- Consulting Editors
- List of Contributors
- Editors’ note
- The Global Lessons of Offshoring
- On Technical Progress and the Gains and Losses from Outsourcing
- Service Offshoring and Labor Demand in Europe
- Services Offshoring and the Relative Demand for White-collar Workers in German Manufacturing
- The Sector Bias of Offshoring: Empirical Importance for Labor-market Implications
- How Much Does Offshoring Matter?: Evolution of Imports and their Relation to Profits, Labor, and Firms’ Strategies in France, 1990–2009
- The Welfare State as an Investment Strategy: Denmark’s Flexicurity Policies
- The Impact of Overseas R&D on Domestic R&D Employment
- The Impact of Offshoring by Service Firms on a Country’s Comparative Advantage
- Offshoring and Japanese Firms
- Offshoring of Japanese Small and Medium Enterprises
- Trade in Middle Products between South Korea and China: A Survey on the Extent of Offshore Production Sharing
- Offshoring, Inward Investment, and Export Performance in Ireland
- Offshoring Higher Education: The Australian Experience
- Employment Expansion in Globalization: How Is China Responding to the Change in Comparative Advantage?
- The Changing Character of Indian Offshore ICT Services Provision, 1985–2010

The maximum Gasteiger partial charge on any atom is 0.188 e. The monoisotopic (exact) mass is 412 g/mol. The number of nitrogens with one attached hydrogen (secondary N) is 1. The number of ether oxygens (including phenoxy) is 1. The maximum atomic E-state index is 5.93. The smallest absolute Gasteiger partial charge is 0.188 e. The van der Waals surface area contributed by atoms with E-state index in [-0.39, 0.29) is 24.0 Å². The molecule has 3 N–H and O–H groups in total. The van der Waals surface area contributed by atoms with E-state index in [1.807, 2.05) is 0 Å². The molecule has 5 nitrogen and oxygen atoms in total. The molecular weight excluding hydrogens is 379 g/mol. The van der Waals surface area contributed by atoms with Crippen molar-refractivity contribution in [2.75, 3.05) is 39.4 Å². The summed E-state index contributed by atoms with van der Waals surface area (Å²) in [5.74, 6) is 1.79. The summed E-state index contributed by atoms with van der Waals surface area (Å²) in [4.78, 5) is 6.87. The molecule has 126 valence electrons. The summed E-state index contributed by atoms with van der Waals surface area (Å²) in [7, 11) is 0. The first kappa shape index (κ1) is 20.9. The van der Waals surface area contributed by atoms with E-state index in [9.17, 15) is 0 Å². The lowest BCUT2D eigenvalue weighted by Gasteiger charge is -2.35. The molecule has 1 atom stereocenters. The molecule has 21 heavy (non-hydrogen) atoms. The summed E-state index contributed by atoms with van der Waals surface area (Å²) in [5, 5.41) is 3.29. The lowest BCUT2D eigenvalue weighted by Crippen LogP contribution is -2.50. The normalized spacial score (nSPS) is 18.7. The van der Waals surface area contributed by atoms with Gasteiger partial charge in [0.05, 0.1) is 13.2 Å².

- Offshoring Strategy in Subdsidiaries of Multinational Corporations in Brazil
- Evaluation of Russia’s Attractiveness as an IT Offshoring Destination
- Job Quality in Offshored Business Services
- Does Industrial Upgrading Generate Employment and Wage Gains?
- Regional Competitiveness in the Latin America Offshore Services Value Chain
- Are NAFTA and Export-oriented Industrialization Passé for Mexico’s Economy? Global Lessons
- Kenya’s IT-Enabled Services and Employment Consequences of Offshore Linkages
- Industrial Strategy, Offshoring, and Employment Promotion in South Africa
Abstract and Keywords
This chapter examines the recent growth in offshoring of services, what type of industry it encompasses, who works in the industry, and the reasons it has been growing in many developing countries. It also delves into an evolving literature in this field, namely the quality of those jobs which exist in offshored business services. In particular, it reviews the job quality factors that need to be considered when examining service-sector outsourcing. Finally, the chapter considers what measures are necessary to ensure that these jobs do not become the feared “electronic sweatshops,” but rather good-quality jobs in the countries where they are found. It suggests ways policy makers can create national policies to improve job quality in offshored services, as well as practices that organizations can implement to provide better-quality jobs and working environments.
Naj Ghosheh is Research Officer at the International Labour Organization on working conditions and labour law issues.
Jon C. Messenger is Senior Research Officer at the ILO, with the lead responsibility for its programme on working time and work organisation.
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